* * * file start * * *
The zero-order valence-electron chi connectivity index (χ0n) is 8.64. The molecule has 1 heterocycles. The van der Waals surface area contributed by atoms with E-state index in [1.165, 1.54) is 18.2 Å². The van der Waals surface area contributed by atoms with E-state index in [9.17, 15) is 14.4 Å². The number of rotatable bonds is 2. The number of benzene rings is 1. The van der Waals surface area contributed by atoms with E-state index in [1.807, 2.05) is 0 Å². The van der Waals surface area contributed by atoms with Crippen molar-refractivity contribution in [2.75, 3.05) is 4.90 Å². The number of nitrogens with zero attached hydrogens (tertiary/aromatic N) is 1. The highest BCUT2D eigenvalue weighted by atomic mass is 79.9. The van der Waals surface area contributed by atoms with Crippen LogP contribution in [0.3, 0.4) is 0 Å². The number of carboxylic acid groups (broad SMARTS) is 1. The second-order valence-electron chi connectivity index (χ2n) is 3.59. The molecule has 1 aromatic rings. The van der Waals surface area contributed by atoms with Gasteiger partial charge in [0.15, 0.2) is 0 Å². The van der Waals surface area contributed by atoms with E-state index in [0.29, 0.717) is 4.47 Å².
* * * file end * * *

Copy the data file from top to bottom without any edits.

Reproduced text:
The zero-order valence-electron chi connectivity index (χ0n) is 8.64. The molecule has 1 heterocycles. The van der Waals surface area contributed by atoms with E-state index in [1.165, 1.54) is 18.2 Å². The van der Waals surface area contributed by atoms with E-state index in [9.17, 15) is 14.4 Å². The number of rotatable bonds is 2. The number of benzene rings is 1. The van der Waals surface area contributed by atoms with E-state index in [1.807, 2.05) is 0 Å². The van der Waals surface area contributed by atoms with Crippen molar-refractivity contribution in [2.75, 3.05) is 4.90 Å². The number of nitrogens with zero attached hydrogens (tertiary/aromatic N) is 1. The highest BCUT2D eigenvalue weighted by atomic mass is 79.9. The van der Waals surface area contributed by atoms with Crippen LogP contribution in [0.3, 0.4) is 0 Å². The number of carboxylic acid groups (broad SMARTS) is 1. The second-order valence-electron chi connectivity index (χ2n) is 3.59. The molecule has 1 aromatic rings. The van der Waals surface area contributed by atoms with Gasteiger partial charge in [0.15, 0.2) is 0 Å². The van der Waals surface area contributed by atoms with E-state index in [0.29, 0.717) is 4.47 Å².